LAS VEGAS, NV — HP is also releasing new monitors ranging from 21.5-inches up to 27-inches in FHD (1920x1080) resolution. The backlit IPS LED has an ultra-thin bezel, enabling what HP calls a 'micro-edge display', around the top and left and right sides while the bottom is a bit thicker. The Freesync panels give users 178° viewing angles on its non-reflective anti-glare panel. HP says the new monitors offer modern designs without the premium price tag.

The monitor is able to reproduce 72% of the NTSC color gamut, has a typical brightness of 300 nits, and contrast ratios of 1000:1 static and 10M:1 dynamic. Connectivity on the 22-24-inch models includes a single VGA and HDMI adapter while the larger 25-inch and 27-inch monitors add an additional HDMI port totaling 2. All monitors do have HDCP support. The f series displays all have a 75 Hz refresh rate and responses times are at 5ms GtG and 14ms GtG (typical) and 28ms GtG maximum which should allow for a ghost-free gaming experience.

The exterior colors are offered in Jet Black and White which will allow it to blend in with many home decors. The micro-edge display, 3.5mm of inactive black space, and the thin design give the monitors a contemporary look and can be a good choice for multiple display setups where thin bezels are key adding to the immersion factor.

 

HP "f" Series Displays (22-27")
Panel 22", 23", 24" IPS 25", 27" IPS
Native Resolution 1920 × 1080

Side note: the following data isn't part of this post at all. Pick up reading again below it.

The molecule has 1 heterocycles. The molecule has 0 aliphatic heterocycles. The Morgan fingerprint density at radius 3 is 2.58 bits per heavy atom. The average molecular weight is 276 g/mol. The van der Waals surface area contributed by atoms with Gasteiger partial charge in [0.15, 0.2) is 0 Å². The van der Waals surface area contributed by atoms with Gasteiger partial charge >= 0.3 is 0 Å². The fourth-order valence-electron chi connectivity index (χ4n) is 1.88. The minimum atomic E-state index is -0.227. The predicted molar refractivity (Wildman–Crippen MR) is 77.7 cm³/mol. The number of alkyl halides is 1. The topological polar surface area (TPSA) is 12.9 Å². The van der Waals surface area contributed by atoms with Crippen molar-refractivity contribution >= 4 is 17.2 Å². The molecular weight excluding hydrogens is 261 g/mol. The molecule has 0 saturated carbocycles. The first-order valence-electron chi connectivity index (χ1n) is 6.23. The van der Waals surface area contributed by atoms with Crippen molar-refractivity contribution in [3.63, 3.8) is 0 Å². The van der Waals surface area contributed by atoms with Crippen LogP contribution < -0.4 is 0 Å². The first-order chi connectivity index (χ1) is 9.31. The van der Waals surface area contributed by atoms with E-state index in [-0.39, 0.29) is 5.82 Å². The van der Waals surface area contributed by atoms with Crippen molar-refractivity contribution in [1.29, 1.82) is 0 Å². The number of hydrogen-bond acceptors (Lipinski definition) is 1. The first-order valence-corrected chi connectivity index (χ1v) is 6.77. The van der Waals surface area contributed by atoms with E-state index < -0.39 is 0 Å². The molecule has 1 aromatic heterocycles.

Refresh Rate Up to 75 Hz
Dynamic Refresh Rate AMD FreeSync
Response Time 2 ms (gray-to-gray)
1 ms with Motion Blur Reduction
Brightness 300 nits
Contrast Static - 1000:1
Dynamic - 10M:1
Viewing Angles 178°/178° horizontal/vertical
Color Gamut NTSC: 72%
Inputs VGA
1 x HDMI 2.0
VGA
2 x HDMI 2.0
USB Hub N/A
Power Consumption
 
Idle 0.3W
Active 21-27W
Stand Adjustments Tilt -5 to +25 degrees
Swivel N/A
Height 7.09"
Pivot N/A
Price 21-inch: $99 27-inch: $229

Pricing on the monitors will range from $99 for the 21.5-inch to $229 depending on the display size. They will be available on April 15th, 2018. 

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  • andychow - Monday, January 8, 2018 - link

    Actually, sRGB is about 72% of NTSC gamut. So NTSC from 1953 is more than sRGB from 1996. Reply
  • Qasar - Tuesday, January 9, 2018 - link

    if this had DL-DVI instead of VGA.. id grab one of these, in 24". and VESA 100mm mounting holes Reply

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